A Woman’s Vision

Join us as we explore one of our most prominent female stories, that of Elsie Moore. A woman who expressed her aspiration and forged her own path in the heritage sector.

'A person of contrasts - charming in some ways, difficult in others'

 

Elsie Moore, along with her brother, took over residency of Greyfriars in 1949. After being saved from demolition, she set about working to restore the house to its former glory, finally donating the house to the National Trust for posterity.


This vision was not something new in Elsie’s life, she was a woman born in 1900 into a world were women did not have the vote. Her family were traditional and her mother aspired for her to help out in the home, but Elsie had other ideas.


Despite lost opportunities to develop her artistic talents and a struggle to get her work acknowledged, she pursued her dream to create artwork which depicted historic highlights around the country during the war. She shared her knowledge and passion of history with others and used her creative talents to undertake new artwork whilst preserving a piece of British heritage for future generations to enjoy.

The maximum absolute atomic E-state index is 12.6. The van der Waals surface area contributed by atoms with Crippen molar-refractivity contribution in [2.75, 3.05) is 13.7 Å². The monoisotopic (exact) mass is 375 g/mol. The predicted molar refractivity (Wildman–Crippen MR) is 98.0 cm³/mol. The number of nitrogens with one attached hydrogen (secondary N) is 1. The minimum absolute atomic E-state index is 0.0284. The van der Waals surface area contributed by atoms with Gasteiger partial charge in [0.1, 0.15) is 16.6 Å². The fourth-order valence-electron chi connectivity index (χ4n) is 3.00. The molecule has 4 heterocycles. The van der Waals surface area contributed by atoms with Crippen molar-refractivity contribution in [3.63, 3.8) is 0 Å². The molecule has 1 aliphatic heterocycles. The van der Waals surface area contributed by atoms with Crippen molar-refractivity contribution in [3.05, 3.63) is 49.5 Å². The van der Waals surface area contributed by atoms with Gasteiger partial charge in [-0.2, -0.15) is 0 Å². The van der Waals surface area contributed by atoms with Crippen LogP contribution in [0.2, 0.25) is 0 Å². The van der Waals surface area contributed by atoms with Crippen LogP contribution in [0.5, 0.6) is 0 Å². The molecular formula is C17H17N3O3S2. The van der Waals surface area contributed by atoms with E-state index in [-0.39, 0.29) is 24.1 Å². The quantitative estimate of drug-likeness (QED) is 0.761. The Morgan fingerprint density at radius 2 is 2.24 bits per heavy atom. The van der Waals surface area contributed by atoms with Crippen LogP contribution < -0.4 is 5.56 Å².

Greyfriars at the heart of Friar Street
Looking down Friar Street with Greyfriars on the left hand side
Greyfriars at the heart of Friar Street

Explore her story:


In May we will be opening an exhibition to explore Elsie’s story; looking at her personal story, accompanied by her own objects, artwork and interactions with the professional world. We also invite you to delve further into her vision for Worcester’s heritage by exploring the work which bears her name in the Greyfriars and that which is associated with her around the city of Worcester.